If a doctor knows his patient has a life threatening disease that can be successfully treated, is he being negative if he tells them their condition, or is he negligent if he keeps quite? If someone knows there are dangerous road conditions ahead, are they being negative if they warn fellow travelers, or are they negligent if they keep quite? I think everyone would agree that in these life-or-death situations, the right thing, the responsible thing, would be to speak up and clearly communicate the truth.
However, in matters of eternal life or death, we don’t seem to have the same clarity. Today’s Christian culture seems to operate from a deep conviction that above all else God wants us to say positive things. This misconception has rendered the church impotent when it comes to speaking life-or-death truths that desperately need to be heard.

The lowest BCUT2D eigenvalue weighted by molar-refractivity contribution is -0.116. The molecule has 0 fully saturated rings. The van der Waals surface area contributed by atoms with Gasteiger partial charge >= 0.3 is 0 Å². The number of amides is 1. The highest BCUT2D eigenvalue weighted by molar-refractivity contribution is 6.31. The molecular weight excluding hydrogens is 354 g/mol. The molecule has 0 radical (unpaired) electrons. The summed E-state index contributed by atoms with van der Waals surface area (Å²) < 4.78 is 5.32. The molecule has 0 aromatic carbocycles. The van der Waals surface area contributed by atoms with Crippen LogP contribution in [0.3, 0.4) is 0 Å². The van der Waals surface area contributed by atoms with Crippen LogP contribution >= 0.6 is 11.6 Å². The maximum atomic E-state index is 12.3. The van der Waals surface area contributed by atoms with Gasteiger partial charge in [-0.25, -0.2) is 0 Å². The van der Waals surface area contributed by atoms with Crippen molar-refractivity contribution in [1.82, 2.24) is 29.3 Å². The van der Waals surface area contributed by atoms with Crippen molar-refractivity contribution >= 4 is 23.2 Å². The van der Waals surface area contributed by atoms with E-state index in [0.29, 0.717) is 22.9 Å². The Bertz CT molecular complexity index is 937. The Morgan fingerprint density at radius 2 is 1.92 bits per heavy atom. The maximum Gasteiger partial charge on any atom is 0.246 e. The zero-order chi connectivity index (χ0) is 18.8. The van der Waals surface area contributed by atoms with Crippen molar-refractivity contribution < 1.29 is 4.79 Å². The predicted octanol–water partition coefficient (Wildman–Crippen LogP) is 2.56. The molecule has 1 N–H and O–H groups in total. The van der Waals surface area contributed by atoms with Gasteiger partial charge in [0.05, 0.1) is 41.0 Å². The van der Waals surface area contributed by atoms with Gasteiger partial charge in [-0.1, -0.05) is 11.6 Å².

Jesus is often perceived as “Mr. Encouragement”; always positive, always uplifting, always patting people on the back and telling them how much he believes in them. But if you get to know Jesus as he is actually revealed in the Bible, you will find that this warm fuzzy perception of Jesus couldn’t be further from the truth. Jesus was fully committed to speaking exactly what the Father told him (John 12:49-50), and the Father told him to say exactly what we need to hear. This led him to say some of the most challenging and confrontational things in the Bible.
Here are some things Jesus said concerning salvation that you likely won’t hear preached in most churches.